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Management of thyroid nodules in patients over the age of 70 needs to consider coexistent serious diseases

CTFP Volume 11 Issue 7

Thyroid nodules are abnormal growths of thyroid cells that form lumps within the thyroid gland. These are very common as one gets older, with thyroid nodules found in up to 50% of the population over the age of 60. The majority of these nodules prove to be non-cancerous. However, data on older patients with thyroid nodules are limited, and management should not only be guided by risk of cancer of these nodules, but also by the risks of any intervention. The goal of this study was to present detailed information on the evaluation, treatment and outcome of patients with thyroid nodules who are 70 years of age or older.

Wang Z et al. 2018 Quantitative analysis of the benefits and risk of thyroid nodule evaluation in patients ≥70 years old. Thyroid 28:4764–471. Epub 2018 Apr 2. PMID: 29608439.

The study included all patients ≥70 years old who had a neck ultrasound and thyroid biopsy between 1995 and 2015 at a single academic institution. Clinical, ultrasound and histology data, as well as patient coexistent medical conditions and outcomes were collected. Overall survival was used to assist with risk-to-benefit assessment.

Overall, 1129 patients 70 years of age or older with 2527 thyroid nodules measuring ≥1 cm were evaluated. Thyroid biopsy was found to be safe in all patients. Cytology was benign in 67.3% of patients. However, the results of the biopsy led to surgery in 208 patients, out of which 93 (44.7%) had benign results. Significant-risk thyroid cancer was identified in only 17 (1.5%) of patients following surgery. All of these cancers were identifiable by imaging and/or cytology by biopsy and were responsible for all thyroid cancer-related deaths (10 patients, 0.9%). During the 4-year follow-up of the study, another 160 deaths (14.4%) were identified which were not thyroid cancerrelated. Survival analyses of these patients showed that increased risk of death was related to a non-thyroid cancer or heart disease at the time of thyroid nodule evaluation, compared to patients without these coexistent conditions.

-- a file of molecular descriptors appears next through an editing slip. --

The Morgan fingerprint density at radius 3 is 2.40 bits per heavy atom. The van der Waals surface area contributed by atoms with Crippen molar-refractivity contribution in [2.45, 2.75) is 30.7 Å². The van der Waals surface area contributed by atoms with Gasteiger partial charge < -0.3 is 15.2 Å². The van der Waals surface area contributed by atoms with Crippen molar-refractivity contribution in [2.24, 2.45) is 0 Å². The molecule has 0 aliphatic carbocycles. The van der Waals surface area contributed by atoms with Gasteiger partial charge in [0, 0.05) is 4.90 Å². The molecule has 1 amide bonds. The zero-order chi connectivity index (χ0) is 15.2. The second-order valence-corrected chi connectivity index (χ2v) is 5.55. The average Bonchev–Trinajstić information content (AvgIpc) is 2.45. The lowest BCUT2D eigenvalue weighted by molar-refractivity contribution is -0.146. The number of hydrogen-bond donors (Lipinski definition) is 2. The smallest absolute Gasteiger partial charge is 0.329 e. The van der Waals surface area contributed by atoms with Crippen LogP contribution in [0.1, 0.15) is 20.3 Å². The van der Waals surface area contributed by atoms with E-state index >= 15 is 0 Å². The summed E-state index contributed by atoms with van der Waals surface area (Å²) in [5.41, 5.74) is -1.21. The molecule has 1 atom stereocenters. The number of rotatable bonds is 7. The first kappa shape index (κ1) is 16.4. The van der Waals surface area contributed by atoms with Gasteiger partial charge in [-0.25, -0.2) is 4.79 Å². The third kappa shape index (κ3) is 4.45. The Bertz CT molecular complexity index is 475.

This study showed that ultrasound and biopsy are safe for patients ≥70 years old with thyroid nodules and can help identify thyroid cancer. The authors suggest that in view of the slow growth of most thyroid cancers, future lifespan of the patient and presence of other medical conditions should all be taken into account when evaluating these patients. Physicians should always weigh the benefits and risks before proceeding with referral to surgery for older patients with low risk nodules. This study recommends that a conservative approach should be favored and strongly considered in these patients, given the significant potential for harm compared to limited benefit. This study provides a guide for counseling and shared decisionmaking between patients and their treating physicians. However, physicians should be careful not to underestimate the number of additional quality years of life older patients look forward to, while trying to avoid the negative effects of overly aggressive treatment.

— Maria Papaleontiou, MD


support thyroid researchThyroid nodule: an abnormal growth of thyroid cells that forms a lump within the thyroid. While most thyroid nodules are non-cancerous (Benign), ~5% are cancerous.

Thyroid Ultrasound: a common imaging test used to evaluate the structure of the thyroid gland. Ultrasound uses soundwaves to create a picture of the structure of the thyroid gland and accurately identify and characterize nodules within the thyroid. Ultrasound is also frequently used to guide the needle into a nodule during a thyroid nodule biopsy.

Thyroid biopsy: a simple procedure that is done in the doctor’s office to determine if a thyroid nodule is benign (non-cancerous) or cancer. The doctor uses a very thin needle to withdraw cells from the thyroid nodule. Patients usually return home or to work after the biopsy without any ill effects.